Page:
About the speaker: Dr Helen Likierman is a consultant clinical psychologist working with families and children where there are emotional, social, behavioural or learning concerns. Visit Helen's website at www.psykidz.co.uk.
Further information about this Talk
Visit Helen's website at www.psykidz.co.uk.
To get hold of Valerie Muter's and Helen Likierman's latest book on how parents can prepare their child for school please click here.
Key Points Covered in This Talk:
- Preschool children who know what to expect from school are likely to cope better from the start of school. The following will help ensure that children are properly prepared:
- Visit the school in advance: It is helpful to be familiar with the school and it's location. Ideally it is good to arrange a visit to meet the child's teachers, other children, and to get to know the geography of the inside of the school. Seeing where the loos, playground, and the eating area etc. are located will help to reduce anxiety and ensure that children are more relaxed about the first day.
- Meeting other children: This is a great way of getting more relaxed before starting school. If teachers give out class lists then you can arrange playdates before school starts and your child can make friends in advance.
- Explaining what to expect: Parents should talk with children about what to expect: things about the school day, routines, learning and playing. Explain what there is to look forward to and ensure your child sees it as a great opportunity to have fun, meet people and enjoy himself/herself.
- Time away from parents: Children need to be able to separate from parents in order to be left at school. If you've been with your child a lot and your child hasn't spent much time away from you that might be a little bit harder. Try and practice short separations, leaving your child with a friend. Let your child play independently for very short periods of time, gradually increasing these. Of course for any preschooler you should not leave them alone so a parent must be there, but try and make it so that your child doesn't really see that you are there (i.e. be in the background). If your child is playing with another child and they get into a scrap with each other and start fighting (and they do not resolve the difficulty themselves) it is better for you to step in to help them so that they learn how to resolve conflicts with other children. This will ensure the other child goes away thinking well of your child. You don't want another child saying your child isn't very nice at a new school. Therefore make sure that any child who comes to play goes away having had a great time and is happy.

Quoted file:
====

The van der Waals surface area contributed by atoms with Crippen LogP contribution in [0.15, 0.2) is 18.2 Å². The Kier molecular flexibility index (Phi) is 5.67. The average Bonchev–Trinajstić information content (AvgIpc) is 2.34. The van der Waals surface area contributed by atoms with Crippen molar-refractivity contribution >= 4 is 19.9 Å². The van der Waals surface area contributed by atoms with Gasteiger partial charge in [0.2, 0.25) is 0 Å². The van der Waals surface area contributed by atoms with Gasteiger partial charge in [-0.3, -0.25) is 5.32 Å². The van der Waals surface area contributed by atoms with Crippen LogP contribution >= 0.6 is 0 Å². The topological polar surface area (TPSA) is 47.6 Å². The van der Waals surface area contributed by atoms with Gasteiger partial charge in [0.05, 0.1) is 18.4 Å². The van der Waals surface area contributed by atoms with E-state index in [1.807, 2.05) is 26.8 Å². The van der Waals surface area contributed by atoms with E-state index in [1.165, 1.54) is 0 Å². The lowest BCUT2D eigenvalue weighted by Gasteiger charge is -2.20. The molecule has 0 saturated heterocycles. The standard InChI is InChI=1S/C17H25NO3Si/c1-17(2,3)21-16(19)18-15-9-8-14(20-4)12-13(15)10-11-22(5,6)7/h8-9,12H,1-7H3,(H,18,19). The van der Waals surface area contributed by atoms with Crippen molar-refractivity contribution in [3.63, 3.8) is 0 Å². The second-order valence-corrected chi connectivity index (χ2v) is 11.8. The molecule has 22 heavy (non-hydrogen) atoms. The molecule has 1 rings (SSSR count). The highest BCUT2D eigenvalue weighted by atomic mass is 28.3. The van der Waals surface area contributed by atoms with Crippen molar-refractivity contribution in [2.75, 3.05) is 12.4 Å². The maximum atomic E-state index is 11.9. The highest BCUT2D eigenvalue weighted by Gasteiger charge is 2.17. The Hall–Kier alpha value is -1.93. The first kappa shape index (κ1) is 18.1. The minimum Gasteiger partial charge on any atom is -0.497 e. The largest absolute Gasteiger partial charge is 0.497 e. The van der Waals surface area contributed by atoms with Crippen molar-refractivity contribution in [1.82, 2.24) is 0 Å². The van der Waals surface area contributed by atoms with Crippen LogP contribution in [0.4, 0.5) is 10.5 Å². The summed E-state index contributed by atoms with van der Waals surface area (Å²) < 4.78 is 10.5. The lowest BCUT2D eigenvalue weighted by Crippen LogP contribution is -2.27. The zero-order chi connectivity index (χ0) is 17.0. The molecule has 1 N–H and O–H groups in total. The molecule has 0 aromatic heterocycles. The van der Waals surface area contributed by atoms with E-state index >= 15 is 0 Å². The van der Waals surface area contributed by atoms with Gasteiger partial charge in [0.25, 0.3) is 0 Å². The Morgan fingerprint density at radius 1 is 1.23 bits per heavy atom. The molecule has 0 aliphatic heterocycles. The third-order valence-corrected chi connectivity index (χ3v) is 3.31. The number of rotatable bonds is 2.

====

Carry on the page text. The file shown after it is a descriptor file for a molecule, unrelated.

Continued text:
- Don't be over anxious: If you are anxious don't let your child see your worries and anxieties because they will very quickly pick up on it. Take care to be relaxed and calm and transmit the idea that school is a pleasant place to be. Reassure your child that if there are any issues that they don't know about that they can be easily solved.